- Course Introduction
In this course, we will learn the mechanics of editing and compiling programs in C++. We will begin with a discussion of the essential elements of C++ programming: variables, loops, expressions, functions, and string class. Then, we will cover the basics of object-oriented programming: classes, inheritance, templates, exceptions, and file manipulation. We will then review function and class templates and the classes that perform output and input of characters to/from files. This course will also cover namespaces, exception handling, and preprocessor directives. In the last part of the course, we will learn some slightly more sophisticated programming techniques that deal with data structures such as linked lists and binary trees.
- Unit 1: Introduction and Setup
This unit presents a brief history of C++ before addressing the mechanics of editing and compiling a simple program written in C++ using the Eclipse IDE (integrated development environment). We will focus on learning how to write a general format for a C++ program, the meaning of main() function, how to use the cout and cin objects, how to declare and use variables, and how to define simple functions.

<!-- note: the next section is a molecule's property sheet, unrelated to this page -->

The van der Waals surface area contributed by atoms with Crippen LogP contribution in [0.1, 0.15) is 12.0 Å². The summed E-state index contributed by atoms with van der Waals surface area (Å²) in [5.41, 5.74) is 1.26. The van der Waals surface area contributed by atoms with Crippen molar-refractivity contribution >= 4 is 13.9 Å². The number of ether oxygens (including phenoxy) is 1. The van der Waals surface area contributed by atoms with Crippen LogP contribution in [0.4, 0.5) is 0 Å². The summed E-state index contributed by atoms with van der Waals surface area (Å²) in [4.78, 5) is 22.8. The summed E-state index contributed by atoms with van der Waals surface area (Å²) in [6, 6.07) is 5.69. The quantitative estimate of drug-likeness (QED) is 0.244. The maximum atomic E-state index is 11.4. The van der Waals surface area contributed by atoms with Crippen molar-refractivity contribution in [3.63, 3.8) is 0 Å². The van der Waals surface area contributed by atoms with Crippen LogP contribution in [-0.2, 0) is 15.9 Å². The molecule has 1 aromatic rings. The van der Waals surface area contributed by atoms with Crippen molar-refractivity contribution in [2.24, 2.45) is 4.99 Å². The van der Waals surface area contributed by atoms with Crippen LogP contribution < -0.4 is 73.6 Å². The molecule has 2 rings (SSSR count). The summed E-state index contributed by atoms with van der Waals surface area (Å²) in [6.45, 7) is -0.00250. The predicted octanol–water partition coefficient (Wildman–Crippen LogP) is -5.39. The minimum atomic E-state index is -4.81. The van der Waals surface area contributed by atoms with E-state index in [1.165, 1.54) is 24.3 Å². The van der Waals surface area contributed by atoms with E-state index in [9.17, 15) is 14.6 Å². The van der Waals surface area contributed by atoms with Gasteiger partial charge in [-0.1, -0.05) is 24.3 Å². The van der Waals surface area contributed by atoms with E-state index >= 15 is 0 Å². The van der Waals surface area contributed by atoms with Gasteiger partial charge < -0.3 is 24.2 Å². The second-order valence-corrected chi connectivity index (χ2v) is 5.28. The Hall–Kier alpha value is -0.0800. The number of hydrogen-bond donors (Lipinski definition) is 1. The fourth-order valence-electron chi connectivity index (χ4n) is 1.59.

Completing this unit should take you approximately 15 hours.
- 1.1: History of C++: Origins and Examples
- 1.2: How to Compile and Run a C++ Program
- 1.2.1: The Linux Way
- 1.2.2: Other Ways with Eclipse
- 126.96.36.199: Eclipse CDT Download
- 188.8.131.52: C/C++ Projects Quick Start Tutorial for Eclipse CDT
- 1.3: Basics of C++
- 1.3.1: Introduction to C++
- 1.3.2: Variables, Data Types, and Constants
- 1.3.3: Basic Input and Output
- 1.3.4: Control Structures
- 1.3.5: Simple Functions
- 184.108.40.206: Scope of Variables in a Function
- 220.127.116.11: Arguments Passed by Value and by Reference
- 1.4: C++ Reference
- 1.5: C++ Header Files
- Unit 1 Excercises
- Topic 20
- Unit 2: Dealing with Data and Compound Types